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Sarah Urist Green

revised by Julia Detchon

(b Santiago, Chile, Feb 5, 1956).

Chilean architect, public interventionist, installation artist, photographer, and filmmaker, active in the USA. He first studied architecture at the Universidad de Chile in Santiago, then filmmaking at the Instituto Chileno-Norteamericano de Cultura, Santiago, concluding in 1981. Throughout his career, Jaar’s works have taken many forms in order to address global themes of injustice and illuminate structures of power. In over fifty projects he termed “public interventions,” Jaar conducted extensive research around the world to create site-specific works that reflect political and social realities near and far from his sites of exhibition. He created works—in gallery spaces and in public, often engaging spectator involvement—that present images critically and confront the social and political interests they serve.

Jaar’s first public intervention was Studies on Happiness (1979–1981), a three-year series of performances and exhibitions in which he asked the question, “Are you happy?” of people in the streets of Santiago. Inspired by ...

Article

Chika Okeke

(b Lagos, 1965).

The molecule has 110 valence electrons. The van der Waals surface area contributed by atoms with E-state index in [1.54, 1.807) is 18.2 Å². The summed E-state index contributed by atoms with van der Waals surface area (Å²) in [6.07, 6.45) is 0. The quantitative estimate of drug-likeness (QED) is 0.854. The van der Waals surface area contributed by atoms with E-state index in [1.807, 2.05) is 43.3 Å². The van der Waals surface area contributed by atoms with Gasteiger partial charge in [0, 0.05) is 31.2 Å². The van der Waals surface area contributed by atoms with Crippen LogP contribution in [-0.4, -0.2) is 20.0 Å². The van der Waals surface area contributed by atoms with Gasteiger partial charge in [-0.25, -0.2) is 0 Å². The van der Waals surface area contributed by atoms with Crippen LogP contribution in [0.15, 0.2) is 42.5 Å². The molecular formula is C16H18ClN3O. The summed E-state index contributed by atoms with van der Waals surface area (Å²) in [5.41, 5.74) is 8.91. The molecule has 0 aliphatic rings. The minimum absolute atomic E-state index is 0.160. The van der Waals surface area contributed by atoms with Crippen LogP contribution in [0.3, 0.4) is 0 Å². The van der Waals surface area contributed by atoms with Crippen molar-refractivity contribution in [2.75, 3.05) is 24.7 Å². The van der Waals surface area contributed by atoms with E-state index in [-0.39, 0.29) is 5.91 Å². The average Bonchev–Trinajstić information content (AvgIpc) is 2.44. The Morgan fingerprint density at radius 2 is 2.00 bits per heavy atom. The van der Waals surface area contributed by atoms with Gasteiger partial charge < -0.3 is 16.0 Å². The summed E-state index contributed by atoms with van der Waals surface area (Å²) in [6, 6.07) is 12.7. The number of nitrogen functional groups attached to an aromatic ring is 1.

Nigerian photographer, painter and installation artist , active in the USA. He attended Hunter College, City University of New York. In the 1980s he worked mainly as a painter but also collaborated with such New York artists as Carrie May Weems and Lyle Ashton Harris. In 1993 he developed his photographic work, dealing with issues of representation and urban life, particularly race, gender and sexual identity. His self-portraits, in which he wears women’s cosmetics, comment on assumptions about what constitutes gender identity, as in Woman in Egyptian Art (1996). They also reference the costume and make-up of Igbo ‘female’ masquerades, which are normally danced by men ( see Igbo §2 ). He also uses self-portraiture to criticize American culture. In his Cover Girl series (1994–9), for instance, he designed mock magazine covers for Vogue, Cosmopolitan and Condé Naste Traveller, making himself the cover girl. The ‘articles’ in these imaginary journals frequently address the West’s relation to Africa, for example, ‘Hysteria Over the Death of the Noble Savage’. Thus the ...